Food Photography Tips for Your Cookbook

Just in time for the holiday food extravaganza, we invited guest blogger Erin Vaughan to give us her tips for great food photography:

Whether you consider yourself the next Wolfgang Puck or just want to pay homage to Grandma’s homemade applesauce, a personalized cookbook—complete with plenty of lush, appetizing photos—is a great way to preserve your home’s culinary history. It also gives you a chance to show off your artistic side!

Here are some tips for taking gorgeous, mouth-watering photos:

Learn to Plate Like a Pro

You may have already mastered the art of composing a great brunch shot, but photographing your home cooking means learning a whole new skill set: the art of plating. Professional chefs have many tricks up their sleeves that make their dishes as beautiful to look at as they are delicious:

  • Use white cookware. White plates, bowls, and dishes provide a clean, elegant backdrop for homemade meals so your food can really pop. For photo shoots, you can purchase dishware that won’t break the bank with a stop by your local restaurant supply store.
  • On the other hand, don’t be afraid to try unexpected surfaces. A slate tablet, small wooden cutting board, or piece of burnt parchment paper adds authenticity and provides a note of interest to less colorful meals. Since cookbooks often seek to capture the more nostalgic aspects of cuisine, meals served in heavy crockery or shots of family-style table settings may also be appropriate.
  • Always plate in odd numbers. Symmetry is great for most things, but for some reason, odd numbers look especially appealing on the plate. Three scallops will always seem more enticing than two, and five Brussels sprouts are somehow more alluring than four.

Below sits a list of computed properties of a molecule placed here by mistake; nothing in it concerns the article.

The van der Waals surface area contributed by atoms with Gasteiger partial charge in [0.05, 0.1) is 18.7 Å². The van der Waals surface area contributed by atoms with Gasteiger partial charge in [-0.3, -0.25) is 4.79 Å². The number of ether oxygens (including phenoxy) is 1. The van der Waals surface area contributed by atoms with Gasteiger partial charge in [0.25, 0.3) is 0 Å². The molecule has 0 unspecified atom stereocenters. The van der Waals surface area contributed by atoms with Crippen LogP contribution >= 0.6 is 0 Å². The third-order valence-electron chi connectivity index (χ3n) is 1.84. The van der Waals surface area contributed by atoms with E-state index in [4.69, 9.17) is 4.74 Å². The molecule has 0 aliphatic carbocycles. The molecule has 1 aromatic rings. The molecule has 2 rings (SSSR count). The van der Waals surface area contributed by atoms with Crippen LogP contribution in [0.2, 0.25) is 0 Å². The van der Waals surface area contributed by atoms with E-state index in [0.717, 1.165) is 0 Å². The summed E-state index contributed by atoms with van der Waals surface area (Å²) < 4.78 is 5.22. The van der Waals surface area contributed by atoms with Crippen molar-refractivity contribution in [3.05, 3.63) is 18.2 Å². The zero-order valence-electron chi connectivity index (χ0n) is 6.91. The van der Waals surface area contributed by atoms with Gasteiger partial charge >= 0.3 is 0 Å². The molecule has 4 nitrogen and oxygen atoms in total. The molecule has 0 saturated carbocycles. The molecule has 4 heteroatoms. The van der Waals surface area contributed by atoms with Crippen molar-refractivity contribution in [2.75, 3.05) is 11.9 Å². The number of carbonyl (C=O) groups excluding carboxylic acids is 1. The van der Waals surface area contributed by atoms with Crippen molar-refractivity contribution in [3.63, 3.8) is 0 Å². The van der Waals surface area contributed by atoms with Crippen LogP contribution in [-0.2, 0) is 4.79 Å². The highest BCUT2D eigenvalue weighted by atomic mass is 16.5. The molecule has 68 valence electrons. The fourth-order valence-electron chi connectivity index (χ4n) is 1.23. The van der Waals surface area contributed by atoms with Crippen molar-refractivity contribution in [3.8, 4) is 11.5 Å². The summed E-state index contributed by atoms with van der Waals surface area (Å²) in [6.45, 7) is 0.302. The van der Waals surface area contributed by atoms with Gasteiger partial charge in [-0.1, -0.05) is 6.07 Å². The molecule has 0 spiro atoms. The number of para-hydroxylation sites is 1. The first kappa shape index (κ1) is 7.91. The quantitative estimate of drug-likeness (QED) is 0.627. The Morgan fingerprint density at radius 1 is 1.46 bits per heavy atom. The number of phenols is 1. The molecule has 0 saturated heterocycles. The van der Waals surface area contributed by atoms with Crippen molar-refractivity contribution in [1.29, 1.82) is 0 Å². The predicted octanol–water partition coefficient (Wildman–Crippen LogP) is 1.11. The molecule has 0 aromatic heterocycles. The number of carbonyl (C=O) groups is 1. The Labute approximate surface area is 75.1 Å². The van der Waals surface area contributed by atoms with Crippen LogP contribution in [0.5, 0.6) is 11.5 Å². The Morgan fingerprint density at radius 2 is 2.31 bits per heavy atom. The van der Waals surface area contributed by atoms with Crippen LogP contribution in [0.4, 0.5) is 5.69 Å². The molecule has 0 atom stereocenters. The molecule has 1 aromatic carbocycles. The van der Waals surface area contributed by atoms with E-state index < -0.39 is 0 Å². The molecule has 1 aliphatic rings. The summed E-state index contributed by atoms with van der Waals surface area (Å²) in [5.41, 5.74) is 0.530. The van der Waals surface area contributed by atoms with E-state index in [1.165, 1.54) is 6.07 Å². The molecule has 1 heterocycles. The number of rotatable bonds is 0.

• food photography tipsGarnish with contrasting colors. Many meals, particularly traditional fare, aren’t colorful. Liven up classic rice dishes, desserts, and creamy pastas with vibrant garnishes. For instance, place a sliced tomato, a sprig of rosemary, or a lemon wedge on a dish to add character to your photos. However, don’t get too whimsical with your garnishes—make sure they’re still something that complements the meal.
  • Compose shots with raw ingredients. Since this is a cookbook, you want your reader’s eyes to linger on the raw ingredients used to make each dish. A cup of soup nestled between fresh stalks of celery, herbs, and carrots adds appeal while illustrating the cooking process.
  • Add a little oil before shooting. A thin layer of oil brushed across salads, breads, and other dishes helps your food capture the light, making it look moist and delicious.

The Basics of Food Photography

Food is notoriously hard to capture. Ever looked at the unfiltered photos in older cookbooks? Something about putting it on paper can make even the most appetizing plate appear flat. Thankfully, photographers have lots of advice on how to avoid bland food photos:

  • Avoid angles. Especially if you’re shooting with your smartphone camera, straight-on shots—or those taken from directly over your plate—tend to look better than pictures shot at an angle. You can use unique cropping techniques later to reframe your photos in a way that adds interest.
  • Don’t get filter-happy. If you’re an amateur photographer, you already know how fun filters can be, but for snapping great shots of your food, try to avoid heavy filters. In fact, if you have some photo editing skills, toying with your pictures’ saturation, sharpness, and other levels keeps photos crisp while allowing you to add some professional sheen.
  • Be aware of your light source. Images tend to flatten out when they’re shot with the light coming from the front. Instead, try to compose your photos so that they’re backlit, which will make the individual components shine.

Pictures aren’t the only thing going into a cookbook, of course. Blurb’s book creation tools can help you do the rest of the work to lay out your photos and combine them into a printed cookbook. Bon appétit!

Erin VaughanErin Vaughan is a blogger, gardener and aspiring homeowner. She currently resides in Austin, TX where she writes full time for Modernize.com, with the goal of empowering homeowners with the expert guidance and educational tools they need to take on big home projects with confidence.

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